27. winner

    Your timeline is up!

  28. Daekar

    I thought Timeline was a neat feature, but I never ended up using it. For the sake of simplicity, I don't mind them cutting out features that aren't used.

  29. bsobotta

    I lost so much interest in Microsoft after they killed windows phone., I dont even blink when they kill services anymore.

    Stupid thing is, I am more invested and trust in samsungs ecosystem than any of the American ones. Or I have been using 3rd party ones.

    • navarac

      In reply to Bsobotta:

      Timeline just gave someone who had access to the computer a way to see what you had been doing.

      I also lost a lot of interest in Microsoft after the demise of Windows Phone. What with stupid stuff like 3D etc and the killing off of nearly everything, I only keep 1 Windows PC now. The rest are now Linux. Even the Insiders Program has suffered, especially with A/B testing. I gave that up after getting 5 builds in a row which seemed to have nothing new, in other words Z/Z testing! Waste of time.

  30. samp

    It was a good idea that nobody used. It's not Microsoft fault (although they might have done better research).

    I switched mine off after a bit of being confused by it and not using it often. However, the rare occasions I did use it, it was very helpful.

  31. will

    Good feature until it pops up and shows the bad sites you visited earlier :-)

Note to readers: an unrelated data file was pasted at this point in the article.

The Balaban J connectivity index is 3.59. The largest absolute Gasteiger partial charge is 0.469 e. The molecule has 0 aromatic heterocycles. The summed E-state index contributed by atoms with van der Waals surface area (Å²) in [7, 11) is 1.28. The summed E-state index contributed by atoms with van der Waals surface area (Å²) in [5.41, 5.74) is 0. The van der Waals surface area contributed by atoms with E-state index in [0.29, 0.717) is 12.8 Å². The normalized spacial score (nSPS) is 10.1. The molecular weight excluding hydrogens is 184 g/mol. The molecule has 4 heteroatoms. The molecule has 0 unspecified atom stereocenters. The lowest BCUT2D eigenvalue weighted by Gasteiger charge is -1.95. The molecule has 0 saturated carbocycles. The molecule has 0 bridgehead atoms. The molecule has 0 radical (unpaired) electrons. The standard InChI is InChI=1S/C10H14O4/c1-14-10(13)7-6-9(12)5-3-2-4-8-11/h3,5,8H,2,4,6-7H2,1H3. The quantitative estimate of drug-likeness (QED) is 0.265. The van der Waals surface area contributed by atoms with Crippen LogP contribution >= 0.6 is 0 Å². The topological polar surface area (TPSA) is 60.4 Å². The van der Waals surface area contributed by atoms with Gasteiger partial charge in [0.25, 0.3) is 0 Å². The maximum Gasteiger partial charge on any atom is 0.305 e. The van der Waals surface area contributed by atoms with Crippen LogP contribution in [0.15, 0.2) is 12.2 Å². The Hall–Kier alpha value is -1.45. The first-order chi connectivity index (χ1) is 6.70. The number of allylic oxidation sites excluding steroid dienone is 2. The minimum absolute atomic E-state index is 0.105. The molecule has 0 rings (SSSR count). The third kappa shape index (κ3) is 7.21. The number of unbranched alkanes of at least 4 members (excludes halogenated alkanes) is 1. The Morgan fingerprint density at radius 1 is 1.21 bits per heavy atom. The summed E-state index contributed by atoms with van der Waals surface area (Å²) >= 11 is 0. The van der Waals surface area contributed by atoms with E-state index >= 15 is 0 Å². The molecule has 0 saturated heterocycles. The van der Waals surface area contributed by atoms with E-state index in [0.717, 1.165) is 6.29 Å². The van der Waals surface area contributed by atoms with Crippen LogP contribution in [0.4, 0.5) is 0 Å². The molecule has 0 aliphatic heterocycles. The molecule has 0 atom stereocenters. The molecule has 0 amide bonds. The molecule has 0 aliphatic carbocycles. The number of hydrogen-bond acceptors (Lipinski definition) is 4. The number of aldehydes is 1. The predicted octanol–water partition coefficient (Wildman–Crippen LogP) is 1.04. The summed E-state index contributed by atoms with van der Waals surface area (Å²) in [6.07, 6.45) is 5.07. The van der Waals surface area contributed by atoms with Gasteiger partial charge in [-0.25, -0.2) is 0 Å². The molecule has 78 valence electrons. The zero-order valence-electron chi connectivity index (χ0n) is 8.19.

Actually I liked the idea, but I think the point was more of if you were using a computer and then went into a room with a Surface Hub you could just pull up your items. But since Hub devices are not the focus like Teams and Team Room systems are now I think this will just be merged into something else.

  32. rob_segal

    This was a feature I thought I would use a lot more than I actually did. Maybe, there was too much history. It could have been information overload. Recently opened documents and projects were the most important things to me and individual apps kept track of that.

  33. IanYates82

    And very plain azure AAD didn't have sync in the first place. That always required a higher level account for edge to enable sync stuff.

    For how well their posts are written they could've added that extra phrasing about AAD because it never worked there anyway?!

  34. scovious

    I always thought sharing history should be an explicit choice rather than automatic. People are already afraid of their computers tracking them. Choosing to share something like with AirDrop or AirPlay is a controlled experience but having their timeline in the cloud is a red flag for sensitive people.